(253c) Radical Mechanism for Low Temperature C-O Bond Activation on Metal/Metal Oxide Catalysts

Authors: 
Mironenko, A. V., University of Delaware
Vlachos, D. G., University of Delaware
Selective C-O bond scission is a key step for a variety of industrial processes ranging from Fischer-Tropsch synthesis to valorization of biomass. Recently discovered multifunctional metal/metal oxide catalysts (e.g., Rh/MoOx, Ir/VOx) exhibit unusual activity and selectivity for C-O bond hydrogenolysis at temperatures < 200oC. Here, we combine density functional theory calculations, electronic structure analysis and microkinetic modeling to develop comprehensive insights.

We describe a highly efficient mechanism of carbon-oxygen bond activation on metal/metal oxide multifunctional catalysts, which potentially reconciles the contradiction between low C-O bond scission activities, exposed by models and surface science experiments, and high experimentally observed reaction rates. We employ catalytic transfer hydrogenolysis chemistry of furfural to 2-methyl furan on a Ru/RuO2 catalyst as an illustrative example due to its importance in the production of renewable fuels and chemicals. Unexpectedly, we discover an oxygen vacancy-mediated reverse Mars-van Krevelen-type radical mechanism that explains the high catalyst activity. Radical mechanisms are ubiquitous in various catalytic high temperature oxidations of, e.g. methane or propylene; yet, to our knowledge, this is the first study introducing the radical reduction mechanism in heterogeneous catalysis at low temperatures in the liquid phase. We describe electronic properties of both the catalyst and the key reaction intermediate that contribute to facile chemistry and overcome energy scalings. Finally, we find the mechanistic picture to be fully consistent with isotopic labeling experiments and kinetic studies. Given the importance of heterogeneous catalysis for tailored bond-breaking in energy production and storage, we believe that our discovered mechanism provides an important step toward development of low temperature processes catalyzed by surfaces.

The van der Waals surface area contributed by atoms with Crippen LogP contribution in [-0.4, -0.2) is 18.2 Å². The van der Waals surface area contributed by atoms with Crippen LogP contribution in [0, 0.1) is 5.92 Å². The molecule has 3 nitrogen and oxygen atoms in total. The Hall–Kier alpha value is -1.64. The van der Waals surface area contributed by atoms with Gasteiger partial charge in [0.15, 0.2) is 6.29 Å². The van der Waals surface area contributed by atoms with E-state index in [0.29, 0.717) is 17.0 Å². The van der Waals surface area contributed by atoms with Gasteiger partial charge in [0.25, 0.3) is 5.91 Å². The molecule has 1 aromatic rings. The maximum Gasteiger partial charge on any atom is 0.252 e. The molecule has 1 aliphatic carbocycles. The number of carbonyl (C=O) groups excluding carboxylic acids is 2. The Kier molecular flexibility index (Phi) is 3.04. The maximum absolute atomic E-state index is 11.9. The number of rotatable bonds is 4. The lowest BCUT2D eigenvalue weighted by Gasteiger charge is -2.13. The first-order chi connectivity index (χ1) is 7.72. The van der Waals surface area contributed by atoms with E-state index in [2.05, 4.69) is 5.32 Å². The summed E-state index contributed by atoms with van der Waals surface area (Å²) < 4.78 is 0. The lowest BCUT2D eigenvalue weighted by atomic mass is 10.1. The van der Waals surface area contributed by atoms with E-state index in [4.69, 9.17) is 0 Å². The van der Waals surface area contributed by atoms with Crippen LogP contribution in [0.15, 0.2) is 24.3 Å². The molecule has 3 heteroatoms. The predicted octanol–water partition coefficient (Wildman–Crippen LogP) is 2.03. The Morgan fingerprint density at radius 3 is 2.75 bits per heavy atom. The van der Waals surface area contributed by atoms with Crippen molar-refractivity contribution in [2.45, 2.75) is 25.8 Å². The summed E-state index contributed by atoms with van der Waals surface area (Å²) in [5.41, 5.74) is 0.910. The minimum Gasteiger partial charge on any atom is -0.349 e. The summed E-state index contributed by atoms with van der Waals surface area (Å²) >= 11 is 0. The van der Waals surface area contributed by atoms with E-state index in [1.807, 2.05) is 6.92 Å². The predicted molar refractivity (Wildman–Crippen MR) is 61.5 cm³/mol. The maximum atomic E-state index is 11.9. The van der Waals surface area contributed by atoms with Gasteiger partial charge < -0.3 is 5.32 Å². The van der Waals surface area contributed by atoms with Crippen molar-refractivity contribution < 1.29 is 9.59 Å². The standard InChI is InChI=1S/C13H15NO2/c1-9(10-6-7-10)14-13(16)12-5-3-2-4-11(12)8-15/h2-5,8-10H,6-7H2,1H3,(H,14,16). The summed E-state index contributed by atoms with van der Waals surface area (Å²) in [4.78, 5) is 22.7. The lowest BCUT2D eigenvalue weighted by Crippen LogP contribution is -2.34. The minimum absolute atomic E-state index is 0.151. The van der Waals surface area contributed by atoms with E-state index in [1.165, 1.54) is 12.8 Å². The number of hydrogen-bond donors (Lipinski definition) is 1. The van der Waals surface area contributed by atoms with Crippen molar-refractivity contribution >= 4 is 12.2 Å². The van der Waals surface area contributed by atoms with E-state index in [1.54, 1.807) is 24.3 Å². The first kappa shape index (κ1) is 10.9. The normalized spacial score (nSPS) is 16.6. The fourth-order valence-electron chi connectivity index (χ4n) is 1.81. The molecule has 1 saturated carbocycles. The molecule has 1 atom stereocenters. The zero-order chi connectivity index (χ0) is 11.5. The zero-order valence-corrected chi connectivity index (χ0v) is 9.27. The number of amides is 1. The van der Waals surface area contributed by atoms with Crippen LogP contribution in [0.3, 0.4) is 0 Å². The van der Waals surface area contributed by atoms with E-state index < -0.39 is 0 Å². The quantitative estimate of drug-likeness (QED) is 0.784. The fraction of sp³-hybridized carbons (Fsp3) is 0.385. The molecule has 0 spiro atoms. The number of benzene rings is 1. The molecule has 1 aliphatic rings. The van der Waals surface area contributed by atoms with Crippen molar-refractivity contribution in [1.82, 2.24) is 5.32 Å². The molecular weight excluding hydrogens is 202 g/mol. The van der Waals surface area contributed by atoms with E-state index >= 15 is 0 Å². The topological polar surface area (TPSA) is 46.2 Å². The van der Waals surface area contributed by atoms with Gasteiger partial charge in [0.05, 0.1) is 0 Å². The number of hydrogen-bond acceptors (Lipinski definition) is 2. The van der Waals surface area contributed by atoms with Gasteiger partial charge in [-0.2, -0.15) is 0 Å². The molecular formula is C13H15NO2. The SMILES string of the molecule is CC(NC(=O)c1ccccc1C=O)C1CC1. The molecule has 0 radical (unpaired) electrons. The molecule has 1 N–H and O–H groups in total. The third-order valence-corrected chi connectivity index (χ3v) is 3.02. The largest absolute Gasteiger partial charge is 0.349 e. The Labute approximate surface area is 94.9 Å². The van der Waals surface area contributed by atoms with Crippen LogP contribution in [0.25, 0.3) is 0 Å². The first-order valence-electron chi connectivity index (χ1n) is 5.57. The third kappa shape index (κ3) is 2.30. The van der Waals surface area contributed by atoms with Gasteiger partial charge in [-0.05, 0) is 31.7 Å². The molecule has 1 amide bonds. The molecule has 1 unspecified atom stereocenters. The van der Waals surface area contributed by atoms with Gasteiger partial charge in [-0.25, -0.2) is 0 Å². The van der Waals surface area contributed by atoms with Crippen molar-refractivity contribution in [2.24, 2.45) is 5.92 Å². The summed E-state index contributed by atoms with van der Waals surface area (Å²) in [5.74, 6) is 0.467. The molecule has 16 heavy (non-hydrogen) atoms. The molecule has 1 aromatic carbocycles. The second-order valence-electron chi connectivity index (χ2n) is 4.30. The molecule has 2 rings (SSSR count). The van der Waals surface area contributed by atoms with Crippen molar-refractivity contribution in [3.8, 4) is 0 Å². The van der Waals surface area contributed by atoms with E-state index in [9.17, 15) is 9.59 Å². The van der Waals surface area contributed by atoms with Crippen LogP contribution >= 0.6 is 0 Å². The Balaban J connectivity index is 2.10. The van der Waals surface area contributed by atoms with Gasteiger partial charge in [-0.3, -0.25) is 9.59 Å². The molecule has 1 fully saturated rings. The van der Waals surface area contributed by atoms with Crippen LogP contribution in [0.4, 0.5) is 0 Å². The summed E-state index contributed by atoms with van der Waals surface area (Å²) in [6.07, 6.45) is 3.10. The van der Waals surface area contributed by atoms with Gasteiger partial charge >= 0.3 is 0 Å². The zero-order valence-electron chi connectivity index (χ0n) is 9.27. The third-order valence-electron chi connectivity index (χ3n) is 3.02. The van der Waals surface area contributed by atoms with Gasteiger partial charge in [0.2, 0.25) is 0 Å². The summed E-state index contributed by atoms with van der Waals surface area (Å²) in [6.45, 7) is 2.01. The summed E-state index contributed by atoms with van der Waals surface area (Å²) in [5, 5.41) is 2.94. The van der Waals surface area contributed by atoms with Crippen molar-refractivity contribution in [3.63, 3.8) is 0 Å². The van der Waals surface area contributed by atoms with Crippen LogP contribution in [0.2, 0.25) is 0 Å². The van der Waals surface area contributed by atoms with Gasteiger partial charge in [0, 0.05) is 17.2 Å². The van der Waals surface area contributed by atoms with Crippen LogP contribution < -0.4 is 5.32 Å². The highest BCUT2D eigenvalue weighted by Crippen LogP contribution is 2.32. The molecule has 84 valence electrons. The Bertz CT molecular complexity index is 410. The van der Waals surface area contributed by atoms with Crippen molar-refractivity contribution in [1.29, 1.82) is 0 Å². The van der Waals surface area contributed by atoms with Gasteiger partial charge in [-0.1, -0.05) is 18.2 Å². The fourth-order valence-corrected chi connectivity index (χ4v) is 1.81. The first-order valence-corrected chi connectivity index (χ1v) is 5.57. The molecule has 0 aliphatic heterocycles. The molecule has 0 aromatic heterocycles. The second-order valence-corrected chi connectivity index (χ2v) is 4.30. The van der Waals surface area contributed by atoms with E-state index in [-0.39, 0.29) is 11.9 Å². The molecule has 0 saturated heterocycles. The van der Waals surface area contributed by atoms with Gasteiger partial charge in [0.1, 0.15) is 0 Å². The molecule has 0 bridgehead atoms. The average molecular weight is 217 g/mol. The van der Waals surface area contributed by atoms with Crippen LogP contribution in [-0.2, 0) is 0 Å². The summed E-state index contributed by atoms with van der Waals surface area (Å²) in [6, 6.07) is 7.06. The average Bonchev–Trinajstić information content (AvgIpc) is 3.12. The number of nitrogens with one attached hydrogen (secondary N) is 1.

The key findings are the following:

  1. For the first time, we establish a consistent mechanistic picture of a vacancy formation mechanism on RuO2 from first principles microkinetic modeling that explains all reactivity trends observed in surface science experiments.
  2. We show that RuO2 vacancies are by far the most reactive sites for activation of the C-O bond and the only sites that are consistent with low temperature activity of the catalysts.
  3. Unexpectedly, we discover that the C-O bond scission on a vacancy proceeds via a furfuryl radical intermediate, allowing us to classify it as a reverse Mars-van Krevelen-type radical reduction mechanism, which has not been reported previously.
  4. We elucidate a single reactivity factor that underlines the radical reduction mechanism and its generality to other catalytic systems. Unlike on metals, where the reaction barrier is lowered due to binding of the final products to the surface, here the low barrier is a result of the enhanced stability of the weakly bound radical due to conjugation